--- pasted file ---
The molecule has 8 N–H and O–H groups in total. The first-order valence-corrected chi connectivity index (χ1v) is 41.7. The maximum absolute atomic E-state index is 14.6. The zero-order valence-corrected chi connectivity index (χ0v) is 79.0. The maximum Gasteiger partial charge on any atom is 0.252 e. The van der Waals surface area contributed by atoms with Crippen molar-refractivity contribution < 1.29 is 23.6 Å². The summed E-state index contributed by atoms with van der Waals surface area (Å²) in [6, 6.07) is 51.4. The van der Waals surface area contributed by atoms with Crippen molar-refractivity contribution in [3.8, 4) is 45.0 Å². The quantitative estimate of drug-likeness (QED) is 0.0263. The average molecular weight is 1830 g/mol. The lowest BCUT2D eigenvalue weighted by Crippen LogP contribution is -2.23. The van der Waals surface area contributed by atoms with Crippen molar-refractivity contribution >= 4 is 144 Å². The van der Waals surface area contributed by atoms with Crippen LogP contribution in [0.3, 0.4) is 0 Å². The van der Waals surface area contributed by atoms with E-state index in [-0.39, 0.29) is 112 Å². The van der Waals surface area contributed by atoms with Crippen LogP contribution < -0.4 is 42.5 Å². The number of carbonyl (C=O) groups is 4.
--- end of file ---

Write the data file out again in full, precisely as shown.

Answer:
The molecule has 8 N–H and O–H groups in total. The first-order valence-corrected chi connectivity index (χ1v) is 41.7. The maximum absolute atomic E-state index is 14.6. The zero-order valence-corrected chi connectivity index (χ0v) is 79.0. The maximum Gasteiger partial charge on any atom is 0.252 e. The van der Waals surface area contributed by atoms with Crippen molar-refractivity contribution < 1.29 is 23.6 Å². The summed E-state index contributed by atoms with van der Waals surface area (Å²) in [6, 6.07) is 51.4. The van der Waals surface area contributed by atoms with Crippen molar-refractivity contribution in [3.8, 4) is 45.0 Å². The quantitative estimate of drug-likeness (QED) is 0.0263. The average molecular weight is 1830 g/mol. The lowest BCUT2D eigenvalue weighted by Crippen LogP contribution is -2.23. The van der Waals surface area contributed by atoms with Crippen molar-refractivity contribution >= 4 is 144 Å². The van der Waals surface area contributed by atoms with Crippen LogP contribution in [0.3, 0.4) is 0 Å². The van der Waals surface area contributed by atoms with E-state index in [-0.39, 0.29) is 112 Å². The van der Waals surface area contributed by atoms with Crippen LogP contribution < -0.4 is 42.5 Å². The number of carbonyl (C=O) groups is 4.